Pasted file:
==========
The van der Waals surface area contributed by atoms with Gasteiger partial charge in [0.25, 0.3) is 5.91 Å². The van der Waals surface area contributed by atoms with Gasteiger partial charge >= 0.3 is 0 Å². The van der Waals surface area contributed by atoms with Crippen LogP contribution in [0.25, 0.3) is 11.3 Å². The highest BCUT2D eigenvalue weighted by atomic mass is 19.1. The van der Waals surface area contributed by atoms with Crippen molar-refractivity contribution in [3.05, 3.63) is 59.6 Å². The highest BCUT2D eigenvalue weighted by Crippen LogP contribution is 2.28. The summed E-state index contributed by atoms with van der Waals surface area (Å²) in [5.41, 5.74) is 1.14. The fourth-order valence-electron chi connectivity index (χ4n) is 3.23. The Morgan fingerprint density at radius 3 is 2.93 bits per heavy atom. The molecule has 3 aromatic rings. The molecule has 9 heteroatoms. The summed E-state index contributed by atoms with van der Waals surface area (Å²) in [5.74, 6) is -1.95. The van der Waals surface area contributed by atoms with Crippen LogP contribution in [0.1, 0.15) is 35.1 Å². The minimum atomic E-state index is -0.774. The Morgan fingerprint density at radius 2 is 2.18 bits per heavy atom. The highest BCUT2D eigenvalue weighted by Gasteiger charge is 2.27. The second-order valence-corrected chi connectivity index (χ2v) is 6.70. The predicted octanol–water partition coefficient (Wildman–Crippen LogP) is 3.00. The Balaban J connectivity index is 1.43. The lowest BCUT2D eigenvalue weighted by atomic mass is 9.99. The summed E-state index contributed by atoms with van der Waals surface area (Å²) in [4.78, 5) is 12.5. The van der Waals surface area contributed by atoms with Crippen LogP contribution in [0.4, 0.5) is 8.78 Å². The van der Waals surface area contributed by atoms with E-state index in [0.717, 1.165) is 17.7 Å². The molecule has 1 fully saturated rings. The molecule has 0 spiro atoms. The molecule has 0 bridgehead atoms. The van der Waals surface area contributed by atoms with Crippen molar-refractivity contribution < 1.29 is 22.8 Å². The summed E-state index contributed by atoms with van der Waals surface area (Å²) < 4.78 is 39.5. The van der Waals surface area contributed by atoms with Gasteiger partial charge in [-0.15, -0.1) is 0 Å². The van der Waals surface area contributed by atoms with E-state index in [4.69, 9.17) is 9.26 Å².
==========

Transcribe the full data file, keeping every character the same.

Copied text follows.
The van der Waals surface area contributed by atoms with Gasteiger partial charge in [0.25, 0.3) is 5.91 Å². The van der Waals surface area contributed by atoms with Gasteiger partial charge >= 0.3 is 0 Å². The van der Waals surface area contributed by atoms with Crippen LogP contribution in [0.25, 0.3) is 11.3 Å². The highest BCUT2D eigenvalue weighted by atomic mass is 19.1. The van der Waals surface area contributed by atoms with Crippen molar-refractivity contribution in [3.05, 3.63) is 59.6 Å². The highest BCUT2D eigenvalue weighted by Crippen LogP contribution is 2.28. The summed E-state index contributed by atoms with van der Waals surface area (Å²) in [5.41, 5.74) is 1.14. The fourth-order valence-electron chi connectivity index (χ4n) is 3.23. The Morgan fingerprint density at radius 3 is 2.93 bits per heavy atom. The molecule has 3 aromatic rings. The molecule has 9 heteroatoms. The summed E-state index contributed by atoms with van der Waals surface area (Å²) in [5.74, 6) is -1.95. The van der Waals surface area contributed by atoms with Crippen LogP contribution in [0.1, 0.15) is 35.1 Å². The minimum atomic E-state index is -0.774. The Morgan fingerprint density at radius 2 is 2.18 bits per heavy atom. The highest BCUT2D eigenvalue weighted by Gasteiger charge is 2.27. The second-order valence-corrected chi connectivity index (χ2v) is 6.70. The predicted octanol–water partition coefficient (Wildman–Crippen LogP) is 3.00. The Balaban J connectivity index is 1.43. The lowest BCUT2D eigenvalue weighted by atomic mass is 9.99. The summed E-state index contributed by atoms with van der Waals surface area (Å²) in [4.78, 5) is 12.5. The van der Waals surface area contributed by atoms with Crippen LogP contribution in [0.4, 0.5) is 8.78 Å². The van der Waals surface area contributed by atoms with E-state index in [0.717, 1.165) is 17.7 Å². The molecule has 1 fully saturated rings. The molecule has 0 spiro atoms. The molecule has 0 bridgehead atoms. The van der Waals surface area contributed by atoms with Crippen molar-refractivity contribution < 1.29 is 22.8 Å². The summed E-state index contributed by atoms with van der Waals surface area (Å²) < 4.78 is 39.5. The van der Waals surface area contributed by atoms with Gasteiger partial charge in [-0.15, -0.1) is 0 Å². The van der Waals surface area contributed by atoms with E-state index in [4.69, 9.17) is 9.26 Å².